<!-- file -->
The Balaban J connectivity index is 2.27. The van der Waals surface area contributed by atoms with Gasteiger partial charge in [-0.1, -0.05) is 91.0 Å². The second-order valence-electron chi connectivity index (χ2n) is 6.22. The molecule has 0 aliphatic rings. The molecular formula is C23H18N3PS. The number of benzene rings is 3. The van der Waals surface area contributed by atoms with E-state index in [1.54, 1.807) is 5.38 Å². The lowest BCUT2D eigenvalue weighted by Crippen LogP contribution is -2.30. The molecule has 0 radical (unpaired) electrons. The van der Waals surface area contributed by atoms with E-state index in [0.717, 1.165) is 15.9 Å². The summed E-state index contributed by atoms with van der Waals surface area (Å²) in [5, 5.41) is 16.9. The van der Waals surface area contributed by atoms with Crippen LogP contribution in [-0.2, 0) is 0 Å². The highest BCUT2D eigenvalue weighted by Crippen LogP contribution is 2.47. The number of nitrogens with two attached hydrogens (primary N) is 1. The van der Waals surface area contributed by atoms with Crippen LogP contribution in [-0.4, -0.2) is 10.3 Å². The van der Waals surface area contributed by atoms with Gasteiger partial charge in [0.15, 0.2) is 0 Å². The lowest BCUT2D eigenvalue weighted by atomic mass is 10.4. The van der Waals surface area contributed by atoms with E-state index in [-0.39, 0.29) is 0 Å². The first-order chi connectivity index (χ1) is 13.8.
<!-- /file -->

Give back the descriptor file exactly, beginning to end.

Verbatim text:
The Balaban J connectivity index is 2.27. The van der Waals surface area contributed by atoms with Gasteiger partial charge in [-0.1, -0.05) is 91.0 Å². The second-order valence-electron chi connectivity index (χ2n) is 6.22. The molecule has 0 aliphatic rings. The molecular formula is C23H18N3PS. The number of benzene rings is 3. The van der Waals surface area contributed by atoms with E-state index in [1.54, 1.807) is 5.38 Å². The lowest BCUT2D eigenvalue weighted by Crippen LogP contribution is -2.30. The molecule has 0 radical (unpaired) electrons. The van der Waals surface area contributed by atoms with E-state index in [0.717, 1.165) is 15.9 Å². The summed E-state index contributed by atoms with van der Waals surface area (Å²) in [5, 5.41) is 16.9. The van der Waals surface area contributed by atoms with Crippen LogP contribution in [-0.2, 0) is 0 Å². The highest BCUT2D eigenvalue weighted by Crippen LogP contribution is 2.47. The number of nitrogens with two attached hydrogens (primary N) is 1. The van der Waals surface area contributed by atoms with Crippen LogP contribution in [-0.4, -0.2) is 10.3 Å². The van der Waals surface area contributed by atoms with Gasteiger partial charge in [0.15, 0.2) is 0 Å². The lowest BCUT2D eigenvalue weighted by atomic mass is 10.4. The van der Waals surface area contributed by atoms with E-state index in [-0.39, 0.29) is 0 Å². The first-order chi connectivity index (χ1) is 13.8.